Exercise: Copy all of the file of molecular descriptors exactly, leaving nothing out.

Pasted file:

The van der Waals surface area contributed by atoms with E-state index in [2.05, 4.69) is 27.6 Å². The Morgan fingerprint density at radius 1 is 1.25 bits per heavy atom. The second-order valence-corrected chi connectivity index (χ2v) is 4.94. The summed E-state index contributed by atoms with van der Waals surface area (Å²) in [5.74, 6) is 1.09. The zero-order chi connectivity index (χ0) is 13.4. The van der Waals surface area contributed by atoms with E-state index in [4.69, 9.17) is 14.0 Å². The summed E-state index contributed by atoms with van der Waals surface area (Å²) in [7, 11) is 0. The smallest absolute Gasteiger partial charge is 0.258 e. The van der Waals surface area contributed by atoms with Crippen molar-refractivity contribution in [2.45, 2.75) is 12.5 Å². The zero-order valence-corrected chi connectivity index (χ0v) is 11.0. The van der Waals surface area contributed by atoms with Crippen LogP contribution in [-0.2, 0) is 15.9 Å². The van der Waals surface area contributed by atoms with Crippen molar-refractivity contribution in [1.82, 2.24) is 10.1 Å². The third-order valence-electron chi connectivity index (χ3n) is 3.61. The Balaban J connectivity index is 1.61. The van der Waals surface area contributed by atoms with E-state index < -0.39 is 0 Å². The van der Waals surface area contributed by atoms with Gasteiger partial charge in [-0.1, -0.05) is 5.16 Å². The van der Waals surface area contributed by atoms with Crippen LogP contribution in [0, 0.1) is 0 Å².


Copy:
The van der Waals surface area contributed by atoms with E-state index in [2.05, 4.69) is 27.6 Å². The Morgan fingerprint density at radius 1 is 1.25 bits per heavy atom. The second-order valence-corrected chi connectivity index (χ2v) is 4.94. The summed E-state index contributed by atoms with van der Waals surface area (Å²) in [5.74, 6) is 1.09. The zero-order chi connectivity index (χ0) is 13.4. The van der Waals surface area contributed by atoms with E-state index in [4.69, 9.17) is 14.0 Å². The summed E-state index contributed by atoms with van der Waals surface area (Å²) in [7, 11) is 0. The smallest absolute Gasteiger partial charge is 0.258 e. The van der Waals surface area contributed by atoms with Crippen molar-refractivity contribution in [2.45, 2.75) is 12.5 Å². The zero-order valence-corrected chi connectivity index (χ0v) is 11.0. The van der Waals surface area contributed by atoms with Crippen LogP contribution in [-0.2, 0) is 15.9 Å². The van der Waals surface area contributed by atoms with Crippen molar-refractivity contribution in [1.82, 2.24) is 10.1 Å². The third-order valence-electron chi connectivity index (χ3n) is 3.61. The Balaban J connectivity index is 1.61. The van der Waals surface area contributed by atoms with E-state index < -0.39 is 0 Å². The van der Waals surface area contributed by atoms with Gasteiger partial charge in [-0.1, -0.05) is 5.16 Å². The van der Waals surface area contributed by atoms with Crippen LogP contribution in [0, 0.1) is 0 Å².